A paralyzing, anxiety-charged experience: waiting for results after a medical test. In the absence of information, people tend to plunge towards bad places. Reliable information, on the other hand, dampens and in many cases eliminates anxiety.
People now are information-starved about their workplaces. They hop on Zoom calls, and exchange texts and emails, but it’s not the same. The situation is creating information vacuums. The lack of information saps morale and heightens anxiety and worry.
I found that especially wise leaders during COVID made a point of routinely keeping people in their organizations up to date about things that matter. Let’s say the business is having a tough time clawing past COVID, even as so many businesses suddenly are thriving as the world reopens. Cash flow is down 30 percent. Things seem dire. Instead of sitting on the information, I believe it makes more sense for leaders to help colleagues understand challenges, and to ask for their help to come up with solutions.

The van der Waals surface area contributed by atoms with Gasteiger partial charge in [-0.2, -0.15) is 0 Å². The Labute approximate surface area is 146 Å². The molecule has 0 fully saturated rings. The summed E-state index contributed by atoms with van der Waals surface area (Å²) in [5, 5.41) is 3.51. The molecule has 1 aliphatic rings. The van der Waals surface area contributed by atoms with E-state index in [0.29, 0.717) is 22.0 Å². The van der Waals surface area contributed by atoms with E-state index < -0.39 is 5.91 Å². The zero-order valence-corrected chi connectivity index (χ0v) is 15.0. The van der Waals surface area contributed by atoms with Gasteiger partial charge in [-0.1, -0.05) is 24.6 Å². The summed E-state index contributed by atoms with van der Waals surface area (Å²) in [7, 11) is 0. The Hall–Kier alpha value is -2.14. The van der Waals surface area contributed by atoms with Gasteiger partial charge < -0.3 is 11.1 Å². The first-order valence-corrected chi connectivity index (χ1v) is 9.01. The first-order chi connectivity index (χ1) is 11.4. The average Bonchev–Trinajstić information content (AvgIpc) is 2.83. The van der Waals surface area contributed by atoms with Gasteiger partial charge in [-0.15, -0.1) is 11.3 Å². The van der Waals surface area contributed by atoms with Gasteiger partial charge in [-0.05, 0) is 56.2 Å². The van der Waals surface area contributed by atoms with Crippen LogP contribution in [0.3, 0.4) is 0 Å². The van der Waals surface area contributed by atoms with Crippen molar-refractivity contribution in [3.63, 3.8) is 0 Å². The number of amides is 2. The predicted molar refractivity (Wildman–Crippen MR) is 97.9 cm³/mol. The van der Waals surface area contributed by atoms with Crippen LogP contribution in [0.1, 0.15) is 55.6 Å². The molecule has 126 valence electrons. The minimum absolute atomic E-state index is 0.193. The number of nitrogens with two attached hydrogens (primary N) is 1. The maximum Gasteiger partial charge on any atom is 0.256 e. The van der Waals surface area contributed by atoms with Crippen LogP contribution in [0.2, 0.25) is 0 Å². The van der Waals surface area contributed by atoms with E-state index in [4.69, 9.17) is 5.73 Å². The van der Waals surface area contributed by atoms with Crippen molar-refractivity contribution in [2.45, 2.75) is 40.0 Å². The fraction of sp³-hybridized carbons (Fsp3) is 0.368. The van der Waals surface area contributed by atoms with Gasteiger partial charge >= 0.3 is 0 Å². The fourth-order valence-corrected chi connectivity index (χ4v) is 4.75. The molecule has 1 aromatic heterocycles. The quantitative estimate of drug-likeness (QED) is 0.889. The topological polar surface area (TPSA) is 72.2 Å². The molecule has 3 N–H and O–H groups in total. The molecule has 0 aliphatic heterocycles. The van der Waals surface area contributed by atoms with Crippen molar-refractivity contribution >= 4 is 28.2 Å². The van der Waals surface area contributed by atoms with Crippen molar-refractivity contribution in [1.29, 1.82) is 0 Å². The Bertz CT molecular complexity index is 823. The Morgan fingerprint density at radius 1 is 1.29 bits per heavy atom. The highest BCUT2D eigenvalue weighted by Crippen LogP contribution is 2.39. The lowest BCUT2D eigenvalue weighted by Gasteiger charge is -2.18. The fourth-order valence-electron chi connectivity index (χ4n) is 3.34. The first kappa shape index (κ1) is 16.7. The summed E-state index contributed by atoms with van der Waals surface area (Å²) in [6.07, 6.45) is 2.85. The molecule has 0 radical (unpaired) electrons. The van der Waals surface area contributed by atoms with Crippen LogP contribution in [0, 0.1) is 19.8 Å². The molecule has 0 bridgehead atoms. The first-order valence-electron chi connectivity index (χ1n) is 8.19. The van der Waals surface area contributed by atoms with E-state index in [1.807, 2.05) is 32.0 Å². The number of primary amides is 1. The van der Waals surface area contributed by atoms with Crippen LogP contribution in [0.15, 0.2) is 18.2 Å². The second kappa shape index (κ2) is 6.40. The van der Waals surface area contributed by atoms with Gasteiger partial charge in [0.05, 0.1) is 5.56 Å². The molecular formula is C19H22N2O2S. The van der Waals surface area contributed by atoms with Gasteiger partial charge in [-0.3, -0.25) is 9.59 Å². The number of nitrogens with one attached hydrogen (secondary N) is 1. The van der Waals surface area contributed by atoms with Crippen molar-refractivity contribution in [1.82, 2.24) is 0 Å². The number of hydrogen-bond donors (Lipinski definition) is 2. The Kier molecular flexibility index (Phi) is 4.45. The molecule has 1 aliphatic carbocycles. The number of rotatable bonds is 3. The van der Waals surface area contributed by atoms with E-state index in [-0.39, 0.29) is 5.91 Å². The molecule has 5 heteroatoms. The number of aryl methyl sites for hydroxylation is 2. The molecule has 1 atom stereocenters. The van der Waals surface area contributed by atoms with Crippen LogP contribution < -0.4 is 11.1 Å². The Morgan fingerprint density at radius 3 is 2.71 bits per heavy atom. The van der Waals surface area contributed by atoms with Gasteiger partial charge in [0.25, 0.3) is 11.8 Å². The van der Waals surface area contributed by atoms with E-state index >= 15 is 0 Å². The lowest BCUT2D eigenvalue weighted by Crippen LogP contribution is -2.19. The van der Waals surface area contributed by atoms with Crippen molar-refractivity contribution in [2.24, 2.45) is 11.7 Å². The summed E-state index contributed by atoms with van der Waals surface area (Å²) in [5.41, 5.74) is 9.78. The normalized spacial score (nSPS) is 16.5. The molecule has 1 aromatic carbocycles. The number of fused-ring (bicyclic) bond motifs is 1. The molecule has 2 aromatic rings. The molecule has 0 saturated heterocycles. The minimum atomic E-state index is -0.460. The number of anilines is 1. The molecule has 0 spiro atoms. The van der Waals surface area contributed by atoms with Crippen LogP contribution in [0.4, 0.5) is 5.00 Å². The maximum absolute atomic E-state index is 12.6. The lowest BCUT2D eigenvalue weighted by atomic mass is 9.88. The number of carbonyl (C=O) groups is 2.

Chances are everybody already knows that things are not looking good — and they are stewing about it. Rumors hatch out of nowhere and go viral. It’s extremely unhealthy. Being up front with colleagues, even about difficulties, tends to at least dampen some of the anxiety. From there, people desire working together to figure out solutions.